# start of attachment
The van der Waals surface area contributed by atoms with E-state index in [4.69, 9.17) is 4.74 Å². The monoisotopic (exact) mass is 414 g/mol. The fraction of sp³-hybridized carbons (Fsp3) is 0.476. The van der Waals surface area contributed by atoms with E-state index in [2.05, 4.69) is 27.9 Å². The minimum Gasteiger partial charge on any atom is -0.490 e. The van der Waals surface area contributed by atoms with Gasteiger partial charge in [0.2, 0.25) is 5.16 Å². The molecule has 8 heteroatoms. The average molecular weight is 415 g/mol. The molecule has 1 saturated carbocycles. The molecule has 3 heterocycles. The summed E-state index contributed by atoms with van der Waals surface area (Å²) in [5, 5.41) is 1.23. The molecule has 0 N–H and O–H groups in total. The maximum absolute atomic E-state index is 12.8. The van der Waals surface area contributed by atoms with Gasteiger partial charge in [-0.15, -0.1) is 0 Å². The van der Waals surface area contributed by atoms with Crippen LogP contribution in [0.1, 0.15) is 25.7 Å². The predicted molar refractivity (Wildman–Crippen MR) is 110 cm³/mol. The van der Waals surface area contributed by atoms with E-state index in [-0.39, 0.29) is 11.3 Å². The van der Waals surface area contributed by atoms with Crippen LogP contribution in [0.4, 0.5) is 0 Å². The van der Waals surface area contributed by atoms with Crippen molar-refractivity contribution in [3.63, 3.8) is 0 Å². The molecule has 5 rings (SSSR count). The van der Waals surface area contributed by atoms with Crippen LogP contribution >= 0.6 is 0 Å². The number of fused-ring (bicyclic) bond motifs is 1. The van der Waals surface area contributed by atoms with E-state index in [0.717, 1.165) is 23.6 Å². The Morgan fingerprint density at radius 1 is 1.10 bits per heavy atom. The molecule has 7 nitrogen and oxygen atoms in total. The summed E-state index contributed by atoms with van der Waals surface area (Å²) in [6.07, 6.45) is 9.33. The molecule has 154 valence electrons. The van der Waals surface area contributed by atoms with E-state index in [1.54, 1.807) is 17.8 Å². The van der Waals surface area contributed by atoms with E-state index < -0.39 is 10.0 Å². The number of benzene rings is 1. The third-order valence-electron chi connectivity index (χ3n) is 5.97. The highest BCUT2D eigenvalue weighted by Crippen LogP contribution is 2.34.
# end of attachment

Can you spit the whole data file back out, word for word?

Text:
The van der Waals surface area contributed by atoms with E-state index in [4.69, 9.17) is 4.74 Å². The monoisotopic (exact) mass is 414 g/mol. The fraction of sp³-hybridized carbons (Fsp3) is 0.476. The van der Waals surface area contributed by atoms with E-state index in [2.05, 4.69) is 27.9 Å². The minimum Gasteiger partial charge on any atom is -0.490 e. The van der Waals surface area contributed by atoms with Gasteiger partial charge in [0.2, 0.25) is 5.16 Å². The molecule has 8 heteroatoms. The average molecular weight is 415 g/mol. The molecule has 1 saturated carbocycles. The molecule has 3 heterocycles. The summed E-state index contributed by atoms with van der Waals surface area (Å²) in [5, 5.41) is 1.23. The molecule has 0 N–H and O–H groups in total. The maximum absolute atomic E-state index is 12.8. The van der Waals surface area contributed by atoms with Gasteiger partial charge in [-0.15, -0.1) is 0 Å². The van der Waals surface area contributed by atoms with Crippen LogP contribution in [0.1, 0.15) is 25.7 Å². The predicted molar refractivity (Wildman–Crippen MR) is 110 cm³/mol. The van der Waals surface area contributed by atoms with E-state index in [-0.39, 0.29) is 11.3 Å². The van der Waals surface area contributed by atoms with Crippen LogP contribution in [0.4, 0.5) is 0 Å². The van der Waals surface area contributed by atoms with Crippen molar-refractivity contribution in [3.63, 3.8) is 0 Å². The molecule has 5 rings (SSSR count). The van der Waals surface area contributed by atoms with Crippen LogP contribution >= 0.6 is 0 Å². The number of fused-ring (bicyclic) bond motifs is 1. The van der Waals surface area contributed by atoms with E-state index in [0.717, 1.165) is 23.6 Å². The Morgan fingerprint density at radius 1 is 1.10 bits per heavy atom. The molecule has 7 nitrogen and oxygen atoms in total. The summed E-state index contributed by atoms with van der Waals surface area (Å²) in [6.07, 6.45) is 9.33. The molecule has 154 valence electrons. The van der Waals surface area contributed by atoms with E-state index in [1.54, 1.807) is 17.8 Å². The van der Waals surface area contributed by atoms with E-state index < -0.39 is 10.0 Å². The number of benzene rings is 1. The third-order valence-electron chi connectivity index (χ3n) is 5.97. The highest BCUT2D eigenvalue weighted by Crippen LogP contribution is 2.34.